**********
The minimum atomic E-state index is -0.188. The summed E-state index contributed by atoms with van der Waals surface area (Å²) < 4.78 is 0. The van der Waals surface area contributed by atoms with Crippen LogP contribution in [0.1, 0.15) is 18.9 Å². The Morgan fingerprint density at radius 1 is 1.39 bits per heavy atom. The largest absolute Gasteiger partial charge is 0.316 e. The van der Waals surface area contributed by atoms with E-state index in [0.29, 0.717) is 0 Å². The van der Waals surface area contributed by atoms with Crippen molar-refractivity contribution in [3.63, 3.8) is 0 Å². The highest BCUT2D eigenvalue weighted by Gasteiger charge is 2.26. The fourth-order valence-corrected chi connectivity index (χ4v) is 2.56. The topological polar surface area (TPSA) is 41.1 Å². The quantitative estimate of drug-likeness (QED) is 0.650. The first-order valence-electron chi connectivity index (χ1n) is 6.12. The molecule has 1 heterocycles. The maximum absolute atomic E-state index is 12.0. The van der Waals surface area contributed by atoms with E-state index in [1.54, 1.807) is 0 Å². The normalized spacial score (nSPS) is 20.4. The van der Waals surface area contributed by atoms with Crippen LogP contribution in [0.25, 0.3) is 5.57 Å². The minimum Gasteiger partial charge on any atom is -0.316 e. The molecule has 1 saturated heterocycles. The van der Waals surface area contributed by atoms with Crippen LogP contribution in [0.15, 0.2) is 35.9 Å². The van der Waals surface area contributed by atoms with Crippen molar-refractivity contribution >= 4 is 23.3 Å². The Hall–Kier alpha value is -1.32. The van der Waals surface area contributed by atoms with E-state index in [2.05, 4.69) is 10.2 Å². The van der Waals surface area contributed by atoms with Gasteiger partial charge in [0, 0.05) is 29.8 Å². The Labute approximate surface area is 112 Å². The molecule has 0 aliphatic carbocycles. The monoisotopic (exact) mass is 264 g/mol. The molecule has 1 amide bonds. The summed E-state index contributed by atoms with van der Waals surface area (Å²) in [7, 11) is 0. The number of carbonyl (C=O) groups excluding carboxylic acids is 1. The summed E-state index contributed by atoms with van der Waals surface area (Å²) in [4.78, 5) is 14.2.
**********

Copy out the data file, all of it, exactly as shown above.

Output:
The minimum atomic E-state index is -0.188. The summed E-state index contributed by atoms with van der Waals surface area (Å²) < 4.78 is 0. The van der Waals surface area contributed by atoms with Crippen LogP contribution in [0.1, 0.15) is 18.9 Å². The Morgan fingerprint density at radius 1 is 1.39 bits per heavy atom. The largest absolute Gasteiger partial charge is 0.316 e. The van der Waals surface area contributed by atoms with E-state index in [0.29, 0.717) is 0 Å². The van der Waals surface area contributed by atoms with Crippen molar-refractivity contribution in [3.63, 3.8) is 0 Å². The highest BCUT2D eigenvalue weighted by Gasteiger charge is 2.26. The fourth-order valence-corrected chi connectivity index (χ4v) is 2.56. The topological polar surface area (TPSA) is 41.1 Å². The quantitative estimate of drug-likeness (QED) is 0.650. The first-order valence-electron chi connectivity index (χ1n) is 6.12. The molecule has 1 heterocycles. The maximum absolute atomic E-state index is 12.0. The van der Waals surface area contributed by atoms with E-state index in [1.54, 1.807) is 0 Å². The normalized spacial score (nSPS) is 20.4. The van der Waals surface area contributed by atoms with Crippen LogP contribution in [0.25, 0.3) is 5.57 Å². The minimum Gasteiger partial charge on any atom is -0.316 e. The molecule has 1 saturated heterocycles. The van der Waals surface area contributed by atoms with Crippen LogP contribution in [0.15, 0.2) is 35.9 Å². The van der Waals surface area contributed by atoms with Crippen molar-refractivity contribution >= 4 is 23.3 Å². The Hall–Kier alpha value is -1.32. The van der Waals surface area contributed by atoms with E-state index in [2.05, 4.69) is 10.2 Å². The van der Waals surface area contributed by atoms with Gasteiger partial charge in [0, 0.05) is 29.8 Å². The Labute approximate surface area is 112 Å². The molecule has 0 aliphatic carbocycles. The monoisotopic (exact) mass is 264 g/mol. The molecule has 1 amide bonds. The summed E-state index contributed by atoms with van der Waals surface area (Å²) in [7, 11) is 0. The number of carbonyl (C=O) groups excluding carboxylic acids is 1. The summed E-state index contributed by atoms with van der Waals surface area (Å²) in [4.78, 5) is 14.2.